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Monday, August 08, 2005


Reduce. Reuse. Recycle

As you might have guessed from this week's cartoon, I'm going to be talking about recycling in game design. Wait, before you move on to another site, let me explain. From the start I've wanted this site to be my "bully pulpit" for game related topics, to sort of spread the word about how games are made and how they can be made better. Hopefully, those of you who are in the game business (or would like to be) might gain some nuggets of wisdom that will make your lives easier. For everyone else, I hope this will be an informative look into the whole game-making process. Don't worry, I'll be posting a little something for everyone later this week. And now on with the show!

All games have limitations. These are called rules. When making a game that is to be published and distributed, there are other limitations to consider, practical limitations that force you to fit the game you want to make into the game you can afford to make. Time, money and other resources force you to become a little more creative with what you have available. Components merge together and otherwise perform double and triple-duty so that you can a fun and entertaining game that still shows a profit at the end of a quarter. You recycle.

For instance, you have a game where the hero fights the bad guys, who obligingly all wear identical green jump suits and masks. One character model has now become an army! Of course, all of these bad guys fight exactly the same way and will always fall over when the hero hits them twice with his patented twister punch. But suppose you want a different opponent for the player to fight? Someone that's tougher and is smarter? In most games, there are only so many characters budgeted, so if you still want to have that giant electric penquin at the end of the fourth level, you're going to have to make do with the jump-suited bad guys. So you change the color of the suit from green to red - and you've got a new bad guy!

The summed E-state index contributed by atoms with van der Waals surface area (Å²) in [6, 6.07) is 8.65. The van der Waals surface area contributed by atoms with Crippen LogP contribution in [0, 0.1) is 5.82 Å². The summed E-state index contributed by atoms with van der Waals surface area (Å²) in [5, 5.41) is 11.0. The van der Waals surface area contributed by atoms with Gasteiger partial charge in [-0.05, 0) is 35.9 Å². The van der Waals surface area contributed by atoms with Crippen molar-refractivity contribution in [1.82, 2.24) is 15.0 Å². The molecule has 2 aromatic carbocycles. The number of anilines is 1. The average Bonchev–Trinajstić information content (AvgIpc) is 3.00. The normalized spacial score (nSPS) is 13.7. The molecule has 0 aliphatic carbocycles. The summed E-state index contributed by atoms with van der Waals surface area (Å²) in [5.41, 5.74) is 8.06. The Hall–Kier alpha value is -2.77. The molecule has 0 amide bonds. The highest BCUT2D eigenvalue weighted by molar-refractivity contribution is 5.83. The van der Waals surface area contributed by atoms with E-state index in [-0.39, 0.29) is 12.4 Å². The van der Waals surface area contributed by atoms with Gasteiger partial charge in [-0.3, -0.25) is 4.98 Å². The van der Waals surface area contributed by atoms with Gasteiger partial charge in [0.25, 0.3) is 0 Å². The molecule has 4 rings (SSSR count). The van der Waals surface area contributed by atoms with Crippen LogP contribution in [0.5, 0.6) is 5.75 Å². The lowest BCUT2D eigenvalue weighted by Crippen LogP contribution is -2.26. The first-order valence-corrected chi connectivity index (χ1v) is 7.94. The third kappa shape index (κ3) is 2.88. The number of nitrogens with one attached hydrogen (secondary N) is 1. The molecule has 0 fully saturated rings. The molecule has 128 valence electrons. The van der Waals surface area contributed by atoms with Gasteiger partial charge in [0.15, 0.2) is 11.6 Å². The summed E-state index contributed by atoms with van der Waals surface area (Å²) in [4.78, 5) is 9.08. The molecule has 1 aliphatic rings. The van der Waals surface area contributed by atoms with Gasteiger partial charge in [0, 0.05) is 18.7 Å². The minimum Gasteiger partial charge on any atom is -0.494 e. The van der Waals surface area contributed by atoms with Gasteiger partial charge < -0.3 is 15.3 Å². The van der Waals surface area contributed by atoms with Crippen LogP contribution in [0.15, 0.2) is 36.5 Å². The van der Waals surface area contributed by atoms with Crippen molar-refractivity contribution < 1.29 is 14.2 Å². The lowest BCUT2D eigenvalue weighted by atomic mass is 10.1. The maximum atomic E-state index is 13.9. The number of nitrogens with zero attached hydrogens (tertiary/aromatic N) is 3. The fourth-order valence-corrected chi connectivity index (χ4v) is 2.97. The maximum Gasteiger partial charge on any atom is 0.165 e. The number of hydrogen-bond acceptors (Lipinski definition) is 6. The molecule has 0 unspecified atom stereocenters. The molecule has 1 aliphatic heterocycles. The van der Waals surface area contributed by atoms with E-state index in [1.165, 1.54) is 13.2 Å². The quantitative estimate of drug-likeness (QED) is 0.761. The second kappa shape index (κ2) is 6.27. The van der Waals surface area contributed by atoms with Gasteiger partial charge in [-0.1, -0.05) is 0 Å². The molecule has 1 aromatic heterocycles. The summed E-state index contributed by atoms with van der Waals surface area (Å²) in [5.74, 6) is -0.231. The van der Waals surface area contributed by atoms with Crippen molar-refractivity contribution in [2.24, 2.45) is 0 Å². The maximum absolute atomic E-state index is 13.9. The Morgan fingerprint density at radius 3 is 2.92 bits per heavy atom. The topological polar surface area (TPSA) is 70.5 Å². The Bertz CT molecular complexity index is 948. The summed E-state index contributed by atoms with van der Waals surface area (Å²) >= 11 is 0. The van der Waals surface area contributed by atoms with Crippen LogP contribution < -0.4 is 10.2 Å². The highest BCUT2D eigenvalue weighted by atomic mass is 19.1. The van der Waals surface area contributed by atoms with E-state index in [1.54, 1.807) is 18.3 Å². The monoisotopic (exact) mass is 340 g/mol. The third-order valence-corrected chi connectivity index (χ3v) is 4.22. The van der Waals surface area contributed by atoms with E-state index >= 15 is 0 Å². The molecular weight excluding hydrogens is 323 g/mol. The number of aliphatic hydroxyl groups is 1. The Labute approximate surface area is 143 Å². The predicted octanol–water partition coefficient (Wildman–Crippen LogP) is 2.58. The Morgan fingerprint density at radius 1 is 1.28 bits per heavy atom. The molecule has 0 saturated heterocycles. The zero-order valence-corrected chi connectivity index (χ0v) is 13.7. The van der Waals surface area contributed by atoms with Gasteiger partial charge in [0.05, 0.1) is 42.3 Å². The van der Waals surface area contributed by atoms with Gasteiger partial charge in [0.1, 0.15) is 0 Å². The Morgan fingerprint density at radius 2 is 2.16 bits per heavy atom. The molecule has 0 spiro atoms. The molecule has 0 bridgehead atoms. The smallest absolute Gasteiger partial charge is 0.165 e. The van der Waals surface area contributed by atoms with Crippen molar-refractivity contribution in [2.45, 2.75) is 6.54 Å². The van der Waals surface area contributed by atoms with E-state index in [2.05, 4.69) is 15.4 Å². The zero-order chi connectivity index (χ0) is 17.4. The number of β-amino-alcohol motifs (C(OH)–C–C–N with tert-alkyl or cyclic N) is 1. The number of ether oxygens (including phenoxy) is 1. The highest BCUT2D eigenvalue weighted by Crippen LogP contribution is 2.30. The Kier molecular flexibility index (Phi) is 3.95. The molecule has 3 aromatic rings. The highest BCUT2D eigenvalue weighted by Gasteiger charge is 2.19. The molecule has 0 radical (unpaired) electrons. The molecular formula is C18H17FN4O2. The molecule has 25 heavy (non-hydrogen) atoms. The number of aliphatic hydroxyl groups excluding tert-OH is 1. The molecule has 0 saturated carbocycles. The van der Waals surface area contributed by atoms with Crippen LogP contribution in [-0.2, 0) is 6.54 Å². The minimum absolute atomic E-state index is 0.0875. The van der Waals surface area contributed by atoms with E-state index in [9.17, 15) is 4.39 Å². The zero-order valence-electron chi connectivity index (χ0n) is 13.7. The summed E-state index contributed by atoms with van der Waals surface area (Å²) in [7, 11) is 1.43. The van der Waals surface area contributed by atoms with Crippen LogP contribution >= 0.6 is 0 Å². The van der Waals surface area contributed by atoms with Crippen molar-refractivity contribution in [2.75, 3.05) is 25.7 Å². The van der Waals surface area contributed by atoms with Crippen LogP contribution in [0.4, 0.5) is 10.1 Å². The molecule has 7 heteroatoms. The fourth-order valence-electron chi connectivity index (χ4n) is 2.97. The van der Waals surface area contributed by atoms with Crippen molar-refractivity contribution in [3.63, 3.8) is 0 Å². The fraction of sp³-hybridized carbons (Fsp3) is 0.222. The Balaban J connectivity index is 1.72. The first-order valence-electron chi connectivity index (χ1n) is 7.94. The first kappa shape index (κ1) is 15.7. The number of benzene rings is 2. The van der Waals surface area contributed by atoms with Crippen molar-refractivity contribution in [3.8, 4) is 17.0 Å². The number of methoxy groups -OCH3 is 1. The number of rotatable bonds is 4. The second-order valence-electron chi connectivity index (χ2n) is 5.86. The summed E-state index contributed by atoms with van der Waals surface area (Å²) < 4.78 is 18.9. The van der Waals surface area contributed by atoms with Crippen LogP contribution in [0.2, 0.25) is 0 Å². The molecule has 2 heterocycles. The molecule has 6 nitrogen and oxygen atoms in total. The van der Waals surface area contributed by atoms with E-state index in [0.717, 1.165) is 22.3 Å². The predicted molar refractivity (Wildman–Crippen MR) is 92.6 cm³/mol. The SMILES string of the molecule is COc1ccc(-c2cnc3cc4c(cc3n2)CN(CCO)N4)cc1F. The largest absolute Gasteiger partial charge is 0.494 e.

Now the best way to make this work as painlessly as possible is to plan ahead. When you go to buy a car you can get one with a radio or without one, but even if you don't get a radio, the slot for a radio is still there on the dash board. It's easier to make a car with space for a radio than to make two different cars, one for radio listeners and one for the other folks. When designing your game, if you want a basic character model to perform many different actions, then make one that can do everything you want, then disable and enable the particular features you need. I'm over-simplifying this of course, but the idea is to come up with ways to get the most use out of what you're given.

Another thing to keep in mind is to keep it simple! As you're merging bits together, try to streamline them and keep an eye out for bits that don't seem to fit. The key to recycling is not just reusing old things, but getting the best use out of them.
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